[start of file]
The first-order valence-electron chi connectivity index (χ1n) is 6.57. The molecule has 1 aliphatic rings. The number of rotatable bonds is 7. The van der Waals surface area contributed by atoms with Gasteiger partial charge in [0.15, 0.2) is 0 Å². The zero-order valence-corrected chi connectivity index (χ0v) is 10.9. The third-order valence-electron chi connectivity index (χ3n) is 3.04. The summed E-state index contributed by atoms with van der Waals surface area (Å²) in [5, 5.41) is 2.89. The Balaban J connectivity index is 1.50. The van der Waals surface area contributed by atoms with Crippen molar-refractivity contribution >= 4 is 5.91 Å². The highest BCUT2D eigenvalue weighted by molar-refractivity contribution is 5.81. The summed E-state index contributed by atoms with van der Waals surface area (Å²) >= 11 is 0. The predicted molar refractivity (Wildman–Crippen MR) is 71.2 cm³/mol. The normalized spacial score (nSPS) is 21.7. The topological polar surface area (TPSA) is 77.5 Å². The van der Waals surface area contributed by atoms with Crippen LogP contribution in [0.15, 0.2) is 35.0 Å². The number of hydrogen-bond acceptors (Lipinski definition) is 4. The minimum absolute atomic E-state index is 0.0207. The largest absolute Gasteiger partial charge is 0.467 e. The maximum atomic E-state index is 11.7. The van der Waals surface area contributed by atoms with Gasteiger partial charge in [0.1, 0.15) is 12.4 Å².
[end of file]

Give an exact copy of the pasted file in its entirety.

The first-order valence-electron chi connectivity index (χ1n) is 6.57. The molecule has 1 aliphatic rings. The number of rotatable bonds is 7. The van der Waals surface area contributed by atoms with Gasteiger partial charge in [0.15, 0.2) is 0 Å². The zero-order valence-corrected chi connectivity index (χ0v) is 10.9. The third-order valence-electron chi connectivity index (χ3n) is 3.04. The summed E-state index contributed by atoms with van der Waals surface area (Å²) in [5, 5.41) is 2.89. The Balaban J connectivity index is 1.50. The van der Waals surface area contributed by atoms with Crippen molar-refractivity contribution >= 4 is 5.91 Å². The highest BCUT2D eigenvalue weighted by molar-refractivity contribution is 5.81. The summed E-state index contributed by atoms with van der Waals surface area (Å²) >= 11 is 0. The predicted molar refractivity (Wildman–Crippen MR) is 71.2 cm³/mol. The normalized spacial score (nSPS) is 21.7. The topological polar surface area (TPSA) is 77.5 Å². The van der Waals surface area contributed by atoms with Crippen LogP contribution in [0.15, 0.2) is 35.0 Å². The number of hydrogen-bond acceptors (Lipinski definition) is 4. The minimum absolute atomic E-state index is 0.0207. The largest absolute Gasteiger partial charge is 0.467 e. The maximum atomic E-state index is 11.7. The van der Waals surface area contributed by atoms with Gasteiger partial charge in [0.1, 0.15) is 12.4 Å².